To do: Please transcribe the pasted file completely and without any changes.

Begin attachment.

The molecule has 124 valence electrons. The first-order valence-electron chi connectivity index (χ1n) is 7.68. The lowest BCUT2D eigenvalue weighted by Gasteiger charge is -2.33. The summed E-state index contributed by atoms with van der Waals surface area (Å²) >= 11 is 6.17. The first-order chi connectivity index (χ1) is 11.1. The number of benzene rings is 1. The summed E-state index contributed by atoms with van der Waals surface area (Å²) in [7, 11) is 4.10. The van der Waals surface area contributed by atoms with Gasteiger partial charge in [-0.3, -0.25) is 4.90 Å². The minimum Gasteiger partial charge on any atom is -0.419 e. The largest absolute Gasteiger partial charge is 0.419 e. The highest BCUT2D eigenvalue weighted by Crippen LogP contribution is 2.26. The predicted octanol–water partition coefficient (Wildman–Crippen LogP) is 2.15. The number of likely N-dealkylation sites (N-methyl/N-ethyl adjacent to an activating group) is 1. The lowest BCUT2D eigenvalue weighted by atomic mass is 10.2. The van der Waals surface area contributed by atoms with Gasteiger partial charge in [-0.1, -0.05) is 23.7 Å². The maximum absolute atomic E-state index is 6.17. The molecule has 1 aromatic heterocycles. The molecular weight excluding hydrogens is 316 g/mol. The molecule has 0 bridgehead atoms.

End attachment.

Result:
The molecule has 124 valence electrons. The first-order valence-electron chi connectivity index (χ1n) is 7.68. The lowest BCUT2D eigenvalue weighted by Gasteiger charge is -2.33. The summed E-state index contributed by atoms with van der Waals surface area (Å²) >= 11 is 6.17. The first-order chi connectivity index (χ1) is 11.1. The number of benzene rings is 1. The summed E-state index contributed by atoms with van der Waals surface area (Å²) in [7, 11) is 4.10. The van der Waals surface area contributed by atoms with Gasteiger partial charge in [-0.3, -0.25) is 4.90 Å². The minimum Gasteiger partial charge on any atom is -0.419 e. The largest absolute Gasteiger partial charge is 0.419 e. The highest BCUT2D eigenvalue weighted by Crippen LogP contribution is 2.26. The predicted octanol–water partition coefficient (Wildman–Crippen LogP) is 2.15. The number of likely N-dealkylation sites (N-methyl/N-ethyl adjacent to an activating group) is 1. The lowest BCUT2D eigenvalue weighted by atomic mass is 10.2. The van der Waals surface area contributed by atoms with Gasteiger partial charge in [-0.1, -0.05) is 23.7 Å². The maximum absolute atomic E-state index is 6.17. The molecule has 1 aromatic heterocycles. The molecular weight excluding hydrogens is 316 g/mol. The molecule has 0 bridgehead atoms.